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The Carletonian

The Carletonian

Singer-Songwriter Josh Ritter Comes to Carleton

<claimed singer-songwriter Josh Ritter and the Royal City Band will be visiting Carleton tonight to give a musical performance in the Concert Hall starting at 8:00 P.M. Ritter made time in his schedule to drop by Northfield between a performance at First Avenue in Minneapolis last night and another stop at The Vic Theatre in Chicago that will take place tomorrow night.

Ritter has produced six studio albums and is currently making his way across the Midwest on his “The Beast In Its Tracks” Tour—named after his most recent album—before heading to the East coast in May. The Idaho native weaves his narrative lyrics through folk, country, and rock music. In 2006, he was named one of the “100 Greatest Living Songwriters” by Paste magazine and recently his song “In Your Arms Again” was featured on an episode of Grey’s Anatomy. Determined not to limit himself to one artistic medium, Ritter also published a novel, Bright’s Passage, which the Los Angeles Times called “Intensely beautiful, tragic, and also funny…a rich, beautiful story with shape.”

Given Ritter’s impressive resume and his audience here on campus, it is not difficult to believe that the 300 tickets made available to the Carleton community a couple weeks ago were sold out within hour. Ritter “is a very Carleton sort of guy,” said Andy Flory, music professor and chief organizer of the event who worked along with music performance activities coordinator and lecturer in music, Gao Hong to make the event possible.

When Flory had an opportunity to suggest a musician to bring to campus, he immediately thought back to the first time he had tuned into KRLX just before coming to Carleton and was excited to hear students broadcasting Ritter’s music. He believes that Ritter’s experience in music and writing really “speaks to the liberal arts student,” which is why he decided to pitch the idea of inviting the Oberlin alum to campus to his colleagues in the Music Department. “The faculty [in the Music Department] work well together to decide what to do with the budget for the annual concert series,” said Flory, adding that “they are all very supportive” when it comes to their colleagues’ proposals.

Flory initially contacted Ritter’s manager, Darius Zelkha, to suggest that the college and the Northfield community would make for a great performance atmosphere, only to find that Zelkha not only knew about Carleton, but that he has preexisting connections to the school as well. Once both parties were in agreement, planning began for what will certainly be one of the “biggest shows the Music Department had ever done.”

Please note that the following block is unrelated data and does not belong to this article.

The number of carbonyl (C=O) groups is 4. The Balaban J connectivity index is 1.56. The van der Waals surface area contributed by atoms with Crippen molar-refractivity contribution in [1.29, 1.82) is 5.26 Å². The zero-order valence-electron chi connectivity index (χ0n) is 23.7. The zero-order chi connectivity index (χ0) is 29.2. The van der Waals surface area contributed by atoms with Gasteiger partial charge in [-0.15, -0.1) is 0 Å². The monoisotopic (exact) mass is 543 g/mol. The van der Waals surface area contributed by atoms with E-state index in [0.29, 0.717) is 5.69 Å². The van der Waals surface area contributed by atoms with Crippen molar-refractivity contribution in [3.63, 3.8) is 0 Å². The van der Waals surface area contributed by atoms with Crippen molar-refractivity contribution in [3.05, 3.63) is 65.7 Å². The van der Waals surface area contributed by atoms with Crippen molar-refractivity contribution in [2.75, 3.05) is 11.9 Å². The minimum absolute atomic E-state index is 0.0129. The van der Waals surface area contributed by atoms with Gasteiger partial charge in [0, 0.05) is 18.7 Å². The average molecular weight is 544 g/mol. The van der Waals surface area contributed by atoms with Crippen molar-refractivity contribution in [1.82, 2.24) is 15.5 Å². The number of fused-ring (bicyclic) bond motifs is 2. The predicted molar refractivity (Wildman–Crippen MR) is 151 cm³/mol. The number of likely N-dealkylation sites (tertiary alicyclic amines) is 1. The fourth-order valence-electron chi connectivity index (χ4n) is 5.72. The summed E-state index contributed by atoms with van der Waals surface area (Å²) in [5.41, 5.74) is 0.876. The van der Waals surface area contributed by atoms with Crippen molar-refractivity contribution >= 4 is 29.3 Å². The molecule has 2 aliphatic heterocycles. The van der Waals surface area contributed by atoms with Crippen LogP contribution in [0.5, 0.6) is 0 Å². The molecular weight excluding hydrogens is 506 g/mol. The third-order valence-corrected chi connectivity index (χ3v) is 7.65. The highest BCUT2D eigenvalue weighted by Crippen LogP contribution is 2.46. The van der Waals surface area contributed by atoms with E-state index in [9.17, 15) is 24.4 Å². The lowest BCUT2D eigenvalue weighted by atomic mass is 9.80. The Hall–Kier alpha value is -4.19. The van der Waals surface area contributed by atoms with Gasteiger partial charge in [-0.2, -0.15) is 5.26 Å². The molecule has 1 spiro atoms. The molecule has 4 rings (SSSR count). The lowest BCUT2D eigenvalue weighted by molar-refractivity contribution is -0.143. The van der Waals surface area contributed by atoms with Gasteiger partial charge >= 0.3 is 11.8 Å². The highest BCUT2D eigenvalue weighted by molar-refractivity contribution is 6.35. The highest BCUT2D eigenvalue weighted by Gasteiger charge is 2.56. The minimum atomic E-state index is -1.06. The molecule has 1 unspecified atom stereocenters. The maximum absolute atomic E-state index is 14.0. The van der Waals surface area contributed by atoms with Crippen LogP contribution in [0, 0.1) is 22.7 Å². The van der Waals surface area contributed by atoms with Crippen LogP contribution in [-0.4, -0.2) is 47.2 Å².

Doors will open at 7:15 tonight to ensure that any unclaimed seats are filled by some of the many eager students who were unable to get tickets before they sold out. In addition to the high number of students, there are also looks to be “tons of faculty and staff” who will be in attendance, said Flory, going on to say that “the response has made us think a lot about what we’re doing in the future,” as far as the potential for larger concerts is concerned.

Given the overwhelming enthusiasm generated by Josh Ritter’s impending visit, the decision to hold the performance in the concert hall encountered some criticism because of its limited seating capacity. However, the organizers are “trying to increase seating as much as possible,” while maintaining the comfort and safety of the audience. It was a difficult decision to make the concert a ticketed event, said Flory, because “it’s not a very Carleton thing to not have something available,” but the necessity for using a site on campus with proper acoustics was an essential factor in selecting the concert hall.

Given the persistently high demand for tickets in the weeks following the sell-out, the Chapel was proposed as a higher-capacity venue, as it has played host to numerous musical performances in the past. However, it was ultimately declined because of the logistical impossibility of moving the necessary heavy performance equipment up stairs, combined with the higher volume of noise that Northfield residents near the campus would be subject to during the night concert. Said Flory, “we want to be respectful of the community.”

Ritter’s concert promises to be a momentous occasion with entertainment and a high turnout guaranteed. If you do not have a ticket and would still like to try to get a seat, line numbers will be handed out at the Music Hall at 2:00PM this afternoon. Though there is not a guarantee that any seats will be unclaimed, those that are unclaimed 7:50PM tonight will be given to those who received numbers at the Music Hall, with priority going in ascending numerical order.

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